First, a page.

### Collecting like terms - Solving linear equations - IntoMath

An equation is an equality of two quantities and it always contains an equal sign. To solve an equation means to determine the value of the unknown(s) that makes the equation true, so that when the unknown is being substituted with the value in the equation, the left side is equal the right side.
An expression does not have an equal sign, but it may contain variables that represent a certain quantity or relationship. To simplify an expression means to complete operations within the expression that would bring it to its simplest form. In order to do that collecting like terms ins required. Like terms are terms that have different coefficients but identical variables with the same exponent.
You are going to learn how to solve a linear equation by completing the reverse BEDMAS and performing opposite operations. For example, an equation 2x + 3 = 9 could be solved by first subtracting 3 from both sides of the equation and then dividing both sides of the equation by 2. Thus, x = 3. It is important to make sure that the same operation is done to both sides of the equation to keep the equation balanced.
Collecting like terms is often necessary on one or both sides of the equation.
Doing the “left side, right side check” is an important component of solving equations, as it would help you determine whether the solution is correct. This lesson will teach you how to do it.
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### Multiplying and Dividing Integers - IntoMath

In this lesson you will learn about multiplying and dividing integers (positive and negative).
You will learn the general rules that apply to every problem.
For example, when multiplying or dividing two negative integers, the product or a quotient is positive.
When one of the integers is negative and the other one is positive, the result is always negative.
The absolute value of each number does not affect the sign of the answer like it does with addition and subtraction of positive and negative integers.
You will discover how to multiply a negative number by 0 and what happens when you try to divide by 0.
You will see how understanding operations with integers can be helpful in real life.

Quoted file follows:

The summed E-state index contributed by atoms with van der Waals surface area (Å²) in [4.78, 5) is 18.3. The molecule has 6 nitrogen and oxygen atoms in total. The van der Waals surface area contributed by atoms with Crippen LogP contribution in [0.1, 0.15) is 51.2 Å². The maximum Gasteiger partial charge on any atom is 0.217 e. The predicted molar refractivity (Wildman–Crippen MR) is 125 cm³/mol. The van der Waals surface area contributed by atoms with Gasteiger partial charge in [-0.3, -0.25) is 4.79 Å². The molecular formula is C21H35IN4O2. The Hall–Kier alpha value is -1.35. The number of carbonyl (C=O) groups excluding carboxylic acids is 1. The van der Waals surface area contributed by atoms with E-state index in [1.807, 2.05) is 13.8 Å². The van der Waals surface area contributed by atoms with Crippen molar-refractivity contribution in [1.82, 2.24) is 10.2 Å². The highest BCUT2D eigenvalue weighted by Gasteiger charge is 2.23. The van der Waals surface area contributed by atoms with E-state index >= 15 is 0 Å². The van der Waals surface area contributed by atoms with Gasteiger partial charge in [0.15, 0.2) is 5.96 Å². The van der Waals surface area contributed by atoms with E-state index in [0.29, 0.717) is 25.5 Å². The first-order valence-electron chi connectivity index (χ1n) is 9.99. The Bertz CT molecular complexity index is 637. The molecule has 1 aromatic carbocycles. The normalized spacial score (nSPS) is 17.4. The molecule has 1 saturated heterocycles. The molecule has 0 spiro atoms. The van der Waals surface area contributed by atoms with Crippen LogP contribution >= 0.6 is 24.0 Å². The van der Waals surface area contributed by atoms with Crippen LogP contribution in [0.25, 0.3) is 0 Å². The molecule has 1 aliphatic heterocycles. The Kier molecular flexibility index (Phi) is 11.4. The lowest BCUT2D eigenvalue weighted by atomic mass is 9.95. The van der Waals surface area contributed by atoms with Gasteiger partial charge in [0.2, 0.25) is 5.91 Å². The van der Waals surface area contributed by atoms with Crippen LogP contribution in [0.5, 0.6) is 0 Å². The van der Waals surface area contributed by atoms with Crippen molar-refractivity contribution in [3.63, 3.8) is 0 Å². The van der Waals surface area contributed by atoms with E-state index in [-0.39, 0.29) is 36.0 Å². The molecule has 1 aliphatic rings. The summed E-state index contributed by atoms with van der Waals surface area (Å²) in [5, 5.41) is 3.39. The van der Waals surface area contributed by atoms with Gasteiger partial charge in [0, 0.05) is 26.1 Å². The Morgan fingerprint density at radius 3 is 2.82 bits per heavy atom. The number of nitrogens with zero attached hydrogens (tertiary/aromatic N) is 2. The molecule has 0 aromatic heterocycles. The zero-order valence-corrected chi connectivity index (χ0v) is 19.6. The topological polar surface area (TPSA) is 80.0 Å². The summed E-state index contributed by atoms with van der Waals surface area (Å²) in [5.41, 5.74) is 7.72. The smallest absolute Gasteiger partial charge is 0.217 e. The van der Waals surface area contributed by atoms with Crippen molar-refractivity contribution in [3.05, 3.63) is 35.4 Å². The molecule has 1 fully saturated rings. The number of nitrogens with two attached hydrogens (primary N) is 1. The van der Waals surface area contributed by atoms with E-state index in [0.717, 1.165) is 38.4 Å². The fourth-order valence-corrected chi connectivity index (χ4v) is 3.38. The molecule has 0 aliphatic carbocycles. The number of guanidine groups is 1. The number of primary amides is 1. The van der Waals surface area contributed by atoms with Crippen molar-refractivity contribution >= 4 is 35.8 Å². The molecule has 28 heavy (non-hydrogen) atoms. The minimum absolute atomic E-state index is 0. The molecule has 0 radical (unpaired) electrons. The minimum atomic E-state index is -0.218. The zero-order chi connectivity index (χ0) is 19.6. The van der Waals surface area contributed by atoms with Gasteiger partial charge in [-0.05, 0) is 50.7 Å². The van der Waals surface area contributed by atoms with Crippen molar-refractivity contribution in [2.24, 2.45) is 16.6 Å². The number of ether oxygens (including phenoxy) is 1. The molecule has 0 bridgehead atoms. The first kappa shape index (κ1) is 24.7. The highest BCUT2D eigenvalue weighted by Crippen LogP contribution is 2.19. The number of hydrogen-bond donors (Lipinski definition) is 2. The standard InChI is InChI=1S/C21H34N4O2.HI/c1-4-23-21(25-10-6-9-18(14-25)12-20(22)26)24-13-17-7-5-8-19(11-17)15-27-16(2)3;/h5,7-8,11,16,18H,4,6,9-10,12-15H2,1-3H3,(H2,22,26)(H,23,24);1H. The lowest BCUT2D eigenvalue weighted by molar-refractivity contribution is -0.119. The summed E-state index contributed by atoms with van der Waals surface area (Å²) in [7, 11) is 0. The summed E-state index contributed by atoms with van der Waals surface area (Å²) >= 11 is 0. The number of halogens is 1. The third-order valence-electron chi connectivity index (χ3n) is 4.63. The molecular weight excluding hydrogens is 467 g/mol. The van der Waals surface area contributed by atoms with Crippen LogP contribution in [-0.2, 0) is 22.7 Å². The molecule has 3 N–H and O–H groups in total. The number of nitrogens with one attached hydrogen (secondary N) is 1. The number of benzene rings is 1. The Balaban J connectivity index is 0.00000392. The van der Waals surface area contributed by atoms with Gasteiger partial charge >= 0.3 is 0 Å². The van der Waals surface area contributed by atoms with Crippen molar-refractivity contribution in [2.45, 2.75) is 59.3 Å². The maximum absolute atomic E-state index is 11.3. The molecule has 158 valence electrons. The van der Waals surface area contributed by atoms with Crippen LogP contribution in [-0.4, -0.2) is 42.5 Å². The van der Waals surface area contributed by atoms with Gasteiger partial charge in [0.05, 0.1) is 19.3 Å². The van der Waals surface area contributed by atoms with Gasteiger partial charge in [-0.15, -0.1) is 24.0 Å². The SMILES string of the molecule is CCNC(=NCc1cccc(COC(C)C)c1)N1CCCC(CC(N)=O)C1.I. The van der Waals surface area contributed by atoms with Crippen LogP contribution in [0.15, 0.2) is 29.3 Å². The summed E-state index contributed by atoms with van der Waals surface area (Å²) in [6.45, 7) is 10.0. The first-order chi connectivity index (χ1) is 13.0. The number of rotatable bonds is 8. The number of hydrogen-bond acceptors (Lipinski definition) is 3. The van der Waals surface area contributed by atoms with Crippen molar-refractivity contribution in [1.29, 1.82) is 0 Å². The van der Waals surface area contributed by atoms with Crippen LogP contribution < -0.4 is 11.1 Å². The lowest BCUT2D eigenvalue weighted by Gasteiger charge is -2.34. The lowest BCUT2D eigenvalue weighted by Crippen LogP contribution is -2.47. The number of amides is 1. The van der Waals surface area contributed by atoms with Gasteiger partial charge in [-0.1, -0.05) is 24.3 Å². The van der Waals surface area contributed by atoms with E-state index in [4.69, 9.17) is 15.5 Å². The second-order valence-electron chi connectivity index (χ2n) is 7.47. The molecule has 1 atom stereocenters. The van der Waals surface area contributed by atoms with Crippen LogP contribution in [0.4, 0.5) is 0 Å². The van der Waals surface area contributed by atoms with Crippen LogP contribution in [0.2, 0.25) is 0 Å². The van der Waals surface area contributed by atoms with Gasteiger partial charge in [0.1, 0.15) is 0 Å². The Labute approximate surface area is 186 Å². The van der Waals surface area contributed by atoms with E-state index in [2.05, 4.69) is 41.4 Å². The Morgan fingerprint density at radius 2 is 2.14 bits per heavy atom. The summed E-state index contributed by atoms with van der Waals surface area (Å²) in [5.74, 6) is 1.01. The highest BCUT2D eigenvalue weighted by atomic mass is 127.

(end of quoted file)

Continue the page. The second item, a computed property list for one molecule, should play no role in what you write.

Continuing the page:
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### Adding and Subtracting Integers - Absolute Value - IntoMath

In this lesson you will learn about adding and subtracting integers. Integers are positive and negative whole numbers and when first learning about integers it is useful to visualize how one integer is related to the other.
This is when we use a number line. A number line is a line that has the origin, 0, to the right of which there are positive numbers and to the left of which there are negative numbers. We can move along the number line and determine the position of any integer. We have previously used it to compare integers.
You will discover the concept of the absolute value and why it is important when performing operations with integers. It is also useful when solving certain types of equations and later, when analyzing absolute value functions and their graphs.
On a number line, the distance between the two numbers is given as an absolute value.
For example, the distance from -10 to +10 is 20. However, if we add -10 and +10 the answer is 0 – they are the exact opposites. If we were to subtract +10 from -10, it would be recorded as -10 – (+10) and would equal -20 ( because on a number line a positive direction has changed to a negative direction).
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### Multiplying and Dividing Fractions - IntoMath

Multiplying and dividing fractions is not difficult.
Knowing how to multiply and divide fractions will help you succeed when other, more complex mathematical concepts, such as simplifying algebraic expressions, solving equations and so on.
In order to multiply and divide fractions it is not required to find the GCF, unlike when adding and subtracting them.
Most students find the process of multiplying fractions the easiest of all operations with fractions. All you have to do is multiply numerators and denominators respectively (the product of the numerators over the product of the denominators), recording the final answer as a reduced simplest fraction. In order to reduce a fraction, divide both the numerator and the denominator by their GCF (greatest common factor).